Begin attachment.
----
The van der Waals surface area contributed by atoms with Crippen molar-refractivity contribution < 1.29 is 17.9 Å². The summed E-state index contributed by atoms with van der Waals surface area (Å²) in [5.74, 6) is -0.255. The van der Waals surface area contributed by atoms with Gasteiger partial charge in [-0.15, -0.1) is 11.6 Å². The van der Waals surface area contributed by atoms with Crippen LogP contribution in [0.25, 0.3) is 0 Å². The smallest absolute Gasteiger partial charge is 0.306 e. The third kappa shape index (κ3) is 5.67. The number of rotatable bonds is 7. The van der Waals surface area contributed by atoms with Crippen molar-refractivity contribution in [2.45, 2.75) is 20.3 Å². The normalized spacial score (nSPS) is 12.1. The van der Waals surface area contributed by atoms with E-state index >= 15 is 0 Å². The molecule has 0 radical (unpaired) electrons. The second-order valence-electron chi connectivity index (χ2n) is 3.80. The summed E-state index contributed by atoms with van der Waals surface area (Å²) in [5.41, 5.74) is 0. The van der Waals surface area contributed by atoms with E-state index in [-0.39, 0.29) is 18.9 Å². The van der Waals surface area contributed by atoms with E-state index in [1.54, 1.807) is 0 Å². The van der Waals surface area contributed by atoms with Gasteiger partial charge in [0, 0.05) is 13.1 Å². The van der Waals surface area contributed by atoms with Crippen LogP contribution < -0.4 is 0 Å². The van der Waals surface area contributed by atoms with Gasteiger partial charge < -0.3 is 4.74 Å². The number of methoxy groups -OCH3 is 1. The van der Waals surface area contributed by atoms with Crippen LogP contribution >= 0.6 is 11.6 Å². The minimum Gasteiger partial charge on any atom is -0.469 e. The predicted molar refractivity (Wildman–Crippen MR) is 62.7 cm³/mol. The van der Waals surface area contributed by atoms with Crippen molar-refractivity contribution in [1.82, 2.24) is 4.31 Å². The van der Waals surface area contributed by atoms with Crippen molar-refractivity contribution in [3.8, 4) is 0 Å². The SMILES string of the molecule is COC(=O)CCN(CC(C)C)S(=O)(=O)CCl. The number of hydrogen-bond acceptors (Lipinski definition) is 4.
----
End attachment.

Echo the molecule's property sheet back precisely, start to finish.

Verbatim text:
The van der Waals surface area contributed by atoms with Crippen molar-refractivity contribution < 1.29 is 17.9 Å². The summed E-state index contributed by atoms with van der Waals surface area (Å²) in [5.74, 6) is -0.255. The van der Waals surface area contributed by atoms with Gasteiger partial charge in [-0.15, -0.1) is 11.6 Å². The van der Waals surface area contributed by atoms with Crippen LogP contribution in [0.25, 0.3) is 0 Å². The smallest absolute Gasteiger partial charge is 0.306 e. The third kappa shape index (κ3) is 5.67. The number of rotatable bonds is 7. The van der Waals surface area contributed by atoms with Crippen molar-refractivity contribution in [2.45, 2.75) is 20.3 Å². The normalized spacial score (nSPS) is 12.1. The van der Waals surface area contributed by atoms with E-state index >= 15 is 0 Å². The molecule has 0 radical (unpaired) electrons. The second-order valence-electron chi connectivity index (χ2n) is 3.80. The summed E-state index contributed by atoms with van der Waals surface area (Å²) in [5.41, 5.74) is 0. The van der Waals surface area contributed by atoms with E-state index in [-0.39, 0.29) is 18.9 Å². The van der Waals surface area contributed by atoms with E-state index in [1.54, 1.807) is 0 Å². The van der Waals surface area contributed by atoms with Gasteiger partial charge in [0, 0.05) is 13.1 Å². The van der Waals surface area contributed by atoms with Crippen LogP contribution < -0.4 is 0 Å². The van der Waals surface area contributed by atoms with Gasteiger partial charge < -0.3 is 4.74 Å². The number of methoxy groups -OCH3 is 1. The van der Waals surface area contributed by atoms with Crippen LogP contribution >= 0.6 is 11.6 Å². The minimum Gasteiger partial charge on any atom is -0.469 e. The predicted molar refractivity (Wildman–Crippen MR) is 62.7 cm³/mol. The van der Waals surface area contributed by atoms with Crippen molar-refractivity contribution in [1.82, 2.24) is 4.31 Å². The van der Waals surface area contributed by atoms with Crippen molar-refractivity contribution in [3.8, 4) is 0 Å². The SMILES string of the molecule is COC(=O)CCN(CC(C)C)S(=O)(=O)CCl. The number of hydrogen-bond acceptors (Lipinski definition) is 4.